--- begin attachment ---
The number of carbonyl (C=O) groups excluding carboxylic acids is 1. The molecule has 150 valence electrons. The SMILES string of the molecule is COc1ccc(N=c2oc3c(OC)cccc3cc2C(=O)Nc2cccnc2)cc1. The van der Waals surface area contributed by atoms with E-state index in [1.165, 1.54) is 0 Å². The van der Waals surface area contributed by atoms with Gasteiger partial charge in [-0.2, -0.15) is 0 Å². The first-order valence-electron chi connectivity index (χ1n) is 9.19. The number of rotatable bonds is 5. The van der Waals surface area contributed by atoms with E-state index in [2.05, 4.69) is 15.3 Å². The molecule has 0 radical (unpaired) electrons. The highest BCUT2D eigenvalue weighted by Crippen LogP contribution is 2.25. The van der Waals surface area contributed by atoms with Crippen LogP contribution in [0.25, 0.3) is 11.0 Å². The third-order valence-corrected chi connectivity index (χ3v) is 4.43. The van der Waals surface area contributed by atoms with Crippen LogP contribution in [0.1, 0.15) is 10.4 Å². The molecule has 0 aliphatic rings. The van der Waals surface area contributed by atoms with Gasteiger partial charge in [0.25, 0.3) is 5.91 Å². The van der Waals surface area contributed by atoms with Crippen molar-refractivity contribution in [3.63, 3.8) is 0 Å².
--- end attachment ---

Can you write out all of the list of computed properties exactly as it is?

The number of carbonyl (C=O) groups excluding carboxylic acids is 1. The molecule has 150 valence electrons. The SMILES string of the molecule is COc1ccc(N=c2oc3c(OC)cccc3cc2C(=O)Nc2cccnc2)cc1. The van der Waals surface area contributed by atoms with E-state index in [1.165, 1.54) is 0 Å². The van der Waals surface area contributed by atoms with Gasteiger partial charge in [-0.2, -0.15) is 0 Å². The first-order valence-electron chi connectivity index (χ1n) is 9.19. The number of rotatable bonds is 5. The van der Waals surface area contributed by atoms with E-state index in [2.05, 4.69) is 15.3 Å². The molecule has 0 radical (unpaired) electrons. The highest BCUT2D eigenvalue weighted by Crippen LogP contribution is 2.25. The van der Waals surface area contributed by atoms with Crippen LogP contribution in [0.25, 0.3) is 11.0 Å². The third-order valence-corrected chi connectivity index (χ3v) is 4.43. The van der Waals surface area contributed by atoms with Crippen LogP contribution in [0.1, 0.15) is 10.4 Å². The molecule has 0 aliphatic rings. The van der Waals surface area contributed by atoms with Gasteiger partial charge in [0.25, 0.3) is 5.91 Å². The van der Waals surface area contributed by atoms with Crippen molar-refractivity contribution in [3.63, 3.8) is 0 Å².